the design randomizes outcomes while still making the player feel that he is in control of the process
Another aspect that keeps the player glued to his smartphone is the lack of weapon selection: while most artillery games of yore let you choose which type of bomb or bullet was best for the situation, with the Worms series going so far as to provide zany weapons like those crazy sheep, bomb drops, and bazookas, Angry Birds features only preset birds, usable only in the order the game designates, for each level. By taking away a layer of strategy present in virtually every artillery game ever made, the designers guaranteed that constant level restarts and attempts would be the norm to achieve the best ratings; essentially, they’ve balanced the game and leveled the playing field for anyone to be able to continually crack away at its levels without being able to “outsmart” or break the levels with overpowered birds. If you are used to playing mobile video games you can get the best VR Headphone set and step up your gaming experience. Of course, they could have simply used a progressive weapon or resource system to control the players’ choices, but I think the idea here was simplicity over an additional layer of complexity, as good as projectile choice may have been from a design perspective. Casual players who get the Angry Birds bug in their brains aren’t wanting to bother with anything other than the constant, comforting repetition of pulling back the slingshot and letting the birds fly.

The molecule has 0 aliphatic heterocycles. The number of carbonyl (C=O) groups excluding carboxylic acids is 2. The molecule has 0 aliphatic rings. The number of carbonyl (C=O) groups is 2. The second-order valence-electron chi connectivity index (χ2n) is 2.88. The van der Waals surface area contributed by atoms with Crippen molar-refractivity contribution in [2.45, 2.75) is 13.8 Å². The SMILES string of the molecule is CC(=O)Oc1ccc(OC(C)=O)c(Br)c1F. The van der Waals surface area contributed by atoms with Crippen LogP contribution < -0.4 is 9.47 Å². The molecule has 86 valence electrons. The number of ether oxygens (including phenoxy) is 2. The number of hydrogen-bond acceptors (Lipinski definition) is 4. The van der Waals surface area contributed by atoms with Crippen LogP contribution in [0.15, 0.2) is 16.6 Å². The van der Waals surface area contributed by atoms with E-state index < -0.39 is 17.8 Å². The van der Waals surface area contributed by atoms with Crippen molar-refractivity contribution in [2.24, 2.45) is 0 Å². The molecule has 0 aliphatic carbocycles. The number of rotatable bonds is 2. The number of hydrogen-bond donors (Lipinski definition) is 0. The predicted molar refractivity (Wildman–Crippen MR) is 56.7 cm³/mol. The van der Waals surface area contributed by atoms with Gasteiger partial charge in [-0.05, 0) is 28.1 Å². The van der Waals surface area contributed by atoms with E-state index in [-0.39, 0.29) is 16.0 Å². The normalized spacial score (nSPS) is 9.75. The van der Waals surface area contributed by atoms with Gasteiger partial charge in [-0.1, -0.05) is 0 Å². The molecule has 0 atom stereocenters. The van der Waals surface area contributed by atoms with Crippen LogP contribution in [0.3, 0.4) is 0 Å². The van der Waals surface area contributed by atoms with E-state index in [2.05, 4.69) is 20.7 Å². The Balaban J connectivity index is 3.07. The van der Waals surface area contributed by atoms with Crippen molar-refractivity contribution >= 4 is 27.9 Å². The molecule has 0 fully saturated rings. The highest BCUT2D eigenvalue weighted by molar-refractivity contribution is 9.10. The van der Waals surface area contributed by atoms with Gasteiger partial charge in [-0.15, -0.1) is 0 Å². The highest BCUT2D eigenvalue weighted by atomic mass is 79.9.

Let me add as an aside that I think most of these game design decisions are most certainly a boon to the game’s appeal, especially on the mobile platform: since phone games are much more likely to be played for a few minutes at a time, say standing in line or on a commute, rather than for 16-hour long, bathless gaming marathons in mom’s basement, the appeal of a simple slingshot swipe is a whole lot more immediate than inputting angles or relative velocity values with a clumsy touch-based keyboard.
All this adds up to a game that, much like mobile slots in the UK or like the game, a pachinko parlor, it dangles a carrot before the player, always promising that the very next bird has the chance to achieve the win. To some degree, the design randomizes outcomes while still making the player feel that he is in control of the process. What compels millions of kids (and me, of course) to keep spastically stomping through tall grass as if they ate one too many paint chips in the Pokemon series? It’s the promise that the next Pokemon will be rare, will be a shiny, will be the very one they need to complete their team and beat the Elite Four. Randomization, in essence, is often a more compelling gameplay component for a wide audience than a known value, a methodical answer that will complete the level or defeat the enemy every time it’s used. Of course, Rovio already knows this, for as we speak they are swimming in piles of money and Angry Birds merchandise, all because they keep people coming back for that one more pull of the lever: should Angry Birds ever move to a microtransaction-based model, charging players for each launch of the bird, God help us and our bank accounts.